992nd murderer executed in U.S. since 1976
2nd murderer executed in South Carolina in 2005
34th murderer executed in South Carolina since 1976

Wise was the sixth person put to death in South Carolina without using all their appeals since the death penalty was reinstated in 1976, according to the Death Penalty Information Center. All have died by lethal injection instead of the electric chair, and Savitz said that’s not a coincidence. “Lethal injection has changed the dynamic of the whole thing,” Savitz said. “These guys are no longer scared to be put to death.”

Nationwide, 117 of the 989 inmates, or nearly 12 percent, put to death since the death penalty was reinstated had appeals left.

The numbers fluctuate from year to year. In 2004, 10 of the 59 executions were done on volunteers. In 2003, it was just four deaths out of 65.

November 4, 2005

...Steckel sent a copy of the victim's autopsy to her mother...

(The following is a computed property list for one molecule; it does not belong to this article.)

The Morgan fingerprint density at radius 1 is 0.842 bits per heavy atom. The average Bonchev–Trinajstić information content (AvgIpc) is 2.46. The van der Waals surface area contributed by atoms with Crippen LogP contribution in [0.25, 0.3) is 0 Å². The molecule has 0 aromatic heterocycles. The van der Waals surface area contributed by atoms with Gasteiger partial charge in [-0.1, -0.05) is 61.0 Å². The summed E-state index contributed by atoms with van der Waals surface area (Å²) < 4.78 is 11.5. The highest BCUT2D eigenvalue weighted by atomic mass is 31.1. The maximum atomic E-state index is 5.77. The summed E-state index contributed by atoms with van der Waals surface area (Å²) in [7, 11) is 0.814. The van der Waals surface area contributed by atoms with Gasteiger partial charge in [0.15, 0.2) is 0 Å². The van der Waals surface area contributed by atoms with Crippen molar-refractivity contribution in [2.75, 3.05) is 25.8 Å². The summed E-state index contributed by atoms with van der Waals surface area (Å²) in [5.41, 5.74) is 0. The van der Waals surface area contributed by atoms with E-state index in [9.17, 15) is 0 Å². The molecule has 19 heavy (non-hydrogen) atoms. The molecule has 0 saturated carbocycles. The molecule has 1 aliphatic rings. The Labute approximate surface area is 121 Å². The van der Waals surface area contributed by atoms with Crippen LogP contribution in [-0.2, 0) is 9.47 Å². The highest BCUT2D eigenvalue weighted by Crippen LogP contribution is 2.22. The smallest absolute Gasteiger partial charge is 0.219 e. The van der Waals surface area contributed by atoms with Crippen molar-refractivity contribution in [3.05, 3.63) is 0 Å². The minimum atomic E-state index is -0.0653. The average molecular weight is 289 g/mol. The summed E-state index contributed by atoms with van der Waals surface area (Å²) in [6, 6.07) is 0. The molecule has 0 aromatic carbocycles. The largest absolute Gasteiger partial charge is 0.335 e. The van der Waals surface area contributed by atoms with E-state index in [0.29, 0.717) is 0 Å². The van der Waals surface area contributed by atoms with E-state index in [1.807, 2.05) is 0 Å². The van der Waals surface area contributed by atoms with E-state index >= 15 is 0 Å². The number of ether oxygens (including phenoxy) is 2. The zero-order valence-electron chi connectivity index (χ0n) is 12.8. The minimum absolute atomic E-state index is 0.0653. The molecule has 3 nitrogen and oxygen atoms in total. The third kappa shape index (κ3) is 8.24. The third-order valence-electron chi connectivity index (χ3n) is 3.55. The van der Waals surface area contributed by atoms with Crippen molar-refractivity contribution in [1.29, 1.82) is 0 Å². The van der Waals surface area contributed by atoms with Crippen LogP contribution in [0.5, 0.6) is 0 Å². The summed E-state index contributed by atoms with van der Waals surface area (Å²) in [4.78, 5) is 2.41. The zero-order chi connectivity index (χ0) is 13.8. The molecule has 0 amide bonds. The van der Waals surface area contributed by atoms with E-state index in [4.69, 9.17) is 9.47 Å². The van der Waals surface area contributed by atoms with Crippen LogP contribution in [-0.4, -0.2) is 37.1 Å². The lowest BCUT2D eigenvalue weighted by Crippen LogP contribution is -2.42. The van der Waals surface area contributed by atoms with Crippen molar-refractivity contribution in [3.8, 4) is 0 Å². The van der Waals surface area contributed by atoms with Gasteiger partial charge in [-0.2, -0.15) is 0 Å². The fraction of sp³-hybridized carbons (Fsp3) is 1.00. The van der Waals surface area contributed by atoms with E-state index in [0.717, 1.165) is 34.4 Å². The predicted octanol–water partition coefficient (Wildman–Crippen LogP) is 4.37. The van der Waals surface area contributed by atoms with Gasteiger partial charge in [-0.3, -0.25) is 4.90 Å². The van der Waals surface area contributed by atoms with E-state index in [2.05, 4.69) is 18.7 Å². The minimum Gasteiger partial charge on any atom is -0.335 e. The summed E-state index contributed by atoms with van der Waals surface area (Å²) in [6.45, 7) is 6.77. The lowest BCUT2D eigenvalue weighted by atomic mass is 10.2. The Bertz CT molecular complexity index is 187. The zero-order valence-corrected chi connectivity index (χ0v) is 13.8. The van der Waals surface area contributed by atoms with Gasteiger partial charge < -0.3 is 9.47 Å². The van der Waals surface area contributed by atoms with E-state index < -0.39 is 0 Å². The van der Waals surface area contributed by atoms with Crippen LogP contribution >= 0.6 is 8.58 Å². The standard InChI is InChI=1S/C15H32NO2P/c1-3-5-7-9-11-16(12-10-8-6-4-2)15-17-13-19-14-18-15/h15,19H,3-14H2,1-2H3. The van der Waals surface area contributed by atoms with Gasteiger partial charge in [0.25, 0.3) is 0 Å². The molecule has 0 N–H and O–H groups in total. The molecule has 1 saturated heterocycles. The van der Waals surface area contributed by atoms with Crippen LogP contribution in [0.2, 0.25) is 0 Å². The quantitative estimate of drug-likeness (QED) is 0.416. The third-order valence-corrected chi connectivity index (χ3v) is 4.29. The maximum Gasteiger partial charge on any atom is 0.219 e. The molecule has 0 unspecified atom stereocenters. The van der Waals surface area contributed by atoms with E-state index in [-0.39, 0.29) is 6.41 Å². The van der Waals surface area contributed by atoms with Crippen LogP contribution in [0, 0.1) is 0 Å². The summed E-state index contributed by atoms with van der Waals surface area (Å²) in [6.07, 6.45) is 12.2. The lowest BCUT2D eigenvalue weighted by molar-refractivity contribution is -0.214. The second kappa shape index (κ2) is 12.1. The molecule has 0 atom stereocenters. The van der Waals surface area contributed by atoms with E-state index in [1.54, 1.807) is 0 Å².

Last Meal: Steckel has a last meal of cheese steak, cole slaw and Pepsi.

The skinny: Brian Steckel was executed for a 1994 rape and murder.

More skinny: Steckel met the 29 year old victim approximately one week before her murder. Steckel gained access to her apartment by asking to use her telephone. Once inside, he pretended to use the phone, then demanded sexual favors. When she refused, Steckel beat her and threw her onto a couch.

During the struggle, she bit Steckel’s finger causing it to bleed. Steckel then strangled her with a pair of nylons then a sock, causing her to lose consciousness. Steckel then sexually assaulted her, first using a screw-driver he brought with him, and then by raping her anally. He then dragged her to the bedroom and set the bed on fire, then fled the scene.

Later the same day, the News Journal received an anonymous phone call from a male who identified himself as the “Driftwood Killer.” The man named his next victim by name. The News 4 Journal contacted the police, and the police brought the woman into protective custody.